People who know me, know that I hold a very special place in my heart for Jamaica. I love the people, the culture, the food, and the language. I head to Jamaica every opportunity I get, and over the last two years, I have explored more of the Ital vegetarian side of the food and lifestyle on the island.
Ital is a Rastafari term meaning vital, where the V is replaced by the capital I. This is done to many words in Iyaric, to signify the unity of the speaker with nature and the Almighty. With a completely Ital diet, you increase your Livity, or life energy. There are many spiritual concepts associated with Ital and Rastafari, but for the purpose of this recipe, Ital means that no processed, chemically-altered foods have been used. All food items found here can be found in nature, and no salt has been used either. This is a great recipe to start applying the concept of Ital, and you’ll want to explore more of the ways Ital food can be prepared once you taste how good this stew is. Ites!
- 1 cup dried kidney beans
- 5-inch knob of ginger, peeled and sliced into 1-inch rounds
- 3-inch piece of kombu
- 2 tablespoons coconut oil
- 1 large onion, chopped
- 4-5 large cloves garlic, minced
- 1 habanero chile, seeded and minced
- 1 teaspoon ground pimento (allspice), or 10-15 whole pimento seeds
- Pinch of cayenne
- 1 thyme bouquet garni
- 2 bay leaves
- 3 green onions, bottoms removed (leave whole)
- 1 can coconut milk
- 2 cups vegetable broth
- 2 cups winter squash (I used kabocha), peeled and diced
- 1 medium parsnip, peeled and diced
- 1 small red yam, peeled and diced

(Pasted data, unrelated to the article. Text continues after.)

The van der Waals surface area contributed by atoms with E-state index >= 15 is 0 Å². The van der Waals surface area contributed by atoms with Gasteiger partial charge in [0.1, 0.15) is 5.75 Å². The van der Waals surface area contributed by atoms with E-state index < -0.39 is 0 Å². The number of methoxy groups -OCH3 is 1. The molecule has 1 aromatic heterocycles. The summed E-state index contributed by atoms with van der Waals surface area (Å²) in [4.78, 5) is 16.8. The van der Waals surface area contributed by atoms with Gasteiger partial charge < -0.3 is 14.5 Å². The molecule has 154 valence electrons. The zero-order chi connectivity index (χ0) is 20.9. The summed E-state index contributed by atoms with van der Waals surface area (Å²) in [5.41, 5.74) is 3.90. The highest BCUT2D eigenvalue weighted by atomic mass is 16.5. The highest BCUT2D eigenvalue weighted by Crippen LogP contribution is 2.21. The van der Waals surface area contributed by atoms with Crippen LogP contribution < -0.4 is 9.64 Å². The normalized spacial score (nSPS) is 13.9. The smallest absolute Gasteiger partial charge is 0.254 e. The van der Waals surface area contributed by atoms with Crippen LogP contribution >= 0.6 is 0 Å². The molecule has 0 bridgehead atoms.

- 1 small Yukon Gold potato, peeled and diced
- 1 cup lacinato kale (black kale, tuscan kale), thinly sliced
- 1 teaspoon maple syrup
- 1 tablespoon fresh lime juice
- 1/2 cup cilantro, minced
- Freshly ground white pepper, to taste
Combine the kidney beans, the ginger rounds, and the kombu in a medium saucepan. Cover with enough water to cover the beans by two inches. Bring to a boil over medium heat, skimming off the foam as needed. Reduce the heat to medium-low, and simmer the beans, partially covered, until the beans start to get tender, about 50 minutes. Make sure you add water as needed during the cooking process, so that the beans always stay covered. Drain the beans, reserving 2 cups of the cooking liquid. Discard the ginger and the kombu.
Warm the olive oil in a soup pot over medium heat. Add the onion and sauté until translucent and softened, about 3-4 minutes. Add the garlic, habanero, pimento, cayenne, and thyme bouquet garni, and sauté for about 1 minute (take the time to smell the aromas here!).
Add the green onions, bay leaves, coconut milk, 2 cups bean cooking liquid, 2 cups vegetable broth. Bring to a simmer. Add the squash, parsnip, yams, and potatoes. Cook, at a simmer, for about 18-20 minutes, until the vegetables are fork-tender, but still hold their shape. Add the reserved beans.
Remove the green onions, bay leaves, and bouquet garni. Add the kale. Taste the seasonings. Adjust if necessary and cook for an additional 5 minutes. Remove from the heat. Stir in the maple syrup, lime juice, cilantro, and white pepper to taste. Serve warm. Bon appétit!